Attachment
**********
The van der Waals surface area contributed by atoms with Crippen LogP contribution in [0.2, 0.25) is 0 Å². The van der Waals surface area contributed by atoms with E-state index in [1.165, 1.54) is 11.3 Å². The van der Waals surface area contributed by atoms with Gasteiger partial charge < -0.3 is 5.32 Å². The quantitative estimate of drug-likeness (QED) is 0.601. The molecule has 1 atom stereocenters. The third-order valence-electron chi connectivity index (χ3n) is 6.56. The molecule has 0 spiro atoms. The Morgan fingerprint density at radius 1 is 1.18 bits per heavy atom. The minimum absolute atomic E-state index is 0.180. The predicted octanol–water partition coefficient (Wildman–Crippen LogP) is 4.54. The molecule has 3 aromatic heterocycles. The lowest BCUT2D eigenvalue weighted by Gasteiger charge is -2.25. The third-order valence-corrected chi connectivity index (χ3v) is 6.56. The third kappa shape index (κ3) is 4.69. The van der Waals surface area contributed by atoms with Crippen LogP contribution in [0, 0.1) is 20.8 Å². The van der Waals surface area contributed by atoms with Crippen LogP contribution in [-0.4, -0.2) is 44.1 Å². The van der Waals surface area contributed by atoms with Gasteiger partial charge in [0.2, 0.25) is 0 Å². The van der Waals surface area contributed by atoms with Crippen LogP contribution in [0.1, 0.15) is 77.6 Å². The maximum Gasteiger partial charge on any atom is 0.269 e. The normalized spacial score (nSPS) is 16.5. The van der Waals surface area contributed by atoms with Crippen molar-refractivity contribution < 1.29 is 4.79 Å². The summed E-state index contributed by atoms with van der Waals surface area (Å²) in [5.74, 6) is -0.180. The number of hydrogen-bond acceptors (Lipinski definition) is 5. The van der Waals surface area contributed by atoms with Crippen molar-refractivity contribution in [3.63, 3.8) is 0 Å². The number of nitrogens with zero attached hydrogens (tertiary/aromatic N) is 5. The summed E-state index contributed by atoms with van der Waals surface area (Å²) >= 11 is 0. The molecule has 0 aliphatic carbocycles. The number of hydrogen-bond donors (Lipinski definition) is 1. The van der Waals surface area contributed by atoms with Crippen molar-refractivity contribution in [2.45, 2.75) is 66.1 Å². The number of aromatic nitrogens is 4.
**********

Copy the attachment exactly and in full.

The van der Waals surface area contributed by atoms with Crippen LogP contribution in [0.2, 0.25) is 0 Å². The van der Waals surface area contributed by atoms with E-state index in [1.165, 1.54) is 11.3 Å². The van der Waals surface area contributed by atoms with Gasteiger partial charge < -0.3 is 5.32 Å². The quantitative estimate of drug-likeness (QED) is 0.601. The molecule has 1 atom stereocenters. The third-order valence-electron chi connectivity index (χ3n) is 6.56. The molecule has 0 spiro atoms. The Morgan fingerprint density at radius 1 is 1.18 bits per heavy atom. The minimum absolute atomic E-state index is 0.180. The predicted octanol–water partition coefficient (Wildman–Crippen LogP) is 4.54. The molecule has 3 aromatic heterocycles. The lowest BCUT2D eigenvalue weighted by Gasteiger charge is -2.25. The third-order valence-corrected chi connectivity index (χ3v) is 6.56. The third kappa shape index (κ3) is 4.69. The van der Waals surface area contributed by atoms with Crippen LogP contribution in [0, 0.1) is 20.8 Å². The van der Waals surface area contributed by atoms with Crippen LogP contribution in [-0.4, -0.2) is 44.1 Å². The van der Waals surface area contributed by atoms with Gasteiger partial charge in [0.2, 0.25) is 0 Å². The van der Waals surface area contributed by atoms with Crippen LogP contribution in [0.1, 0.15) is 77.6 Å². The maximum Gasteiger partial charge on any atom is 0.269 e. The normalized spacial score (nSPS) is 16.5. The van der Waals surface area contributed by atoms with Crippen molar-refractivity contribution < 1.29 is 4.79 Å². The summed E-state index contributed by atoms with van der Waals surface area (Å²) in [5.74, 6) is -0.180. The number of hydrogen-bond acceptors (Lipinski definition) is 5. The van der Waals surface area contributed by atoms with Crippen molar-refractivity contribution in [3.63, 3.8) is 0 Å². The number of nitrogens with zero attached hydrogens (tertiary/aromatic N) is 5. The summed E-state index contributed by atoms with van der Waals surface area (Å²) >= 11 is 0. The molecule has 0 aliphatic carbocycles. The number of hydrogen-bond donors (Lipinski definition) is 1. The van der Waals surface area contributed by atoms with Crippen molar-refractivity contribution in [2.45, 2.75) is 66.1 Å². The number of aromatic nitrogens is 4.